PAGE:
Camp Howard was a 26-acre campsite on the top of Mount Penn in the City of Reading. Records indicate that Scouts began using the city-owned land in 1918, and, in August 1936, the Reading-Berks County Council newsletter, The Scout, ran the following report.
Before a group of several hundred Scouts, Scouters and friends, a 26 acre campsite on the on the top of Mt. Penn was recently turned over by Councilman George M. Yocum of the City of Reading to the Scouts of the Reading-Berks County Council. The plot was named Camp Howard in honor of Frank H. Howard, the first President of this Council.
An old log house which stands near the center of the site was built in the time of William Penn and, it is said, is mentioned in the deed which covered the first transfer of this land.
Great expanses of rolling meadows, flanked by groves of trees and woodland offer many fine campsites for Scouts wishing to go on overnight hikes. The Council has engaged a Ranger who lives in the historic cabin and who in addition to helping the Scouts to enjoy the facilities of the camp, will also issue overnight camping equipment to Troops or Patrols which have obtained permits for it from Headquarters.
Order of the Arrow records indicate that 38 Scouts were initiated to the Ordeal Honor, and eight to the Brotherhood Honor at Camp Howard in September 1936. Ron Beard recalled that the OA stored costumes and other items in the cabin until they could be moved to a facility at Camp Shikellamy, and Robert Loeper recalled attending Camporees at Camp Howard in the 1930s.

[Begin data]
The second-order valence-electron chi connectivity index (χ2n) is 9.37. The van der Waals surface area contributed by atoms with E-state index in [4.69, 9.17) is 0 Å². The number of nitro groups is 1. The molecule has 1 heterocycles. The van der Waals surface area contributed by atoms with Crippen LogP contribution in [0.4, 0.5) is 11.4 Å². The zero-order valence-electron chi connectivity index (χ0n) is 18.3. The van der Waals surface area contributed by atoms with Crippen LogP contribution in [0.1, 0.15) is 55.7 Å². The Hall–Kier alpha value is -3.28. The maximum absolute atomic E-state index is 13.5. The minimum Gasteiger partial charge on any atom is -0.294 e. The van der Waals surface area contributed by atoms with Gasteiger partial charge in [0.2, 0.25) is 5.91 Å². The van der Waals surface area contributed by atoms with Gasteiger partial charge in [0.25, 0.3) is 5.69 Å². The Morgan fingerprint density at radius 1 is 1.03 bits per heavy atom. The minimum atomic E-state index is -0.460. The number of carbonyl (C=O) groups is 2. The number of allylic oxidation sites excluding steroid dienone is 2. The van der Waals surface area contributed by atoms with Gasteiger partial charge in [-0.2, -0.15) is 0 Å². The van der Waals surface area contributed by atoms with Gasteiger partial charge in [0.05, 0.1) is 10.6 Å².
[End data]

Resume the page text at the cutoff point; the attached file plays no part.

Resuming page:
In May of 1950, the same year that Camp Shikellamy was purchased, Scouts prepared the Conestoga Wagon tents that they took to that years Jamboree at Valley Forge in the Order of the Arrows Minsi Lodge near Camp Howard.
In 1958, Minsi lodge was used for Daniel Boone Councils three-phase leadership training courses. Sometime after that, Minsi lodge burned down, resulting in the loss of many items for the OA.
Camp Howard went largely unused for some years, until, in the late 1970s a Boy Scout named Chris Bemis studied the area and devised a plan to create a functional multipurpose park as part of his Eagle Scout requirements. Today, Rotary Park is a multipurpose athletic field and park, used for the enjoyment of youth and adults of Reading and its environs.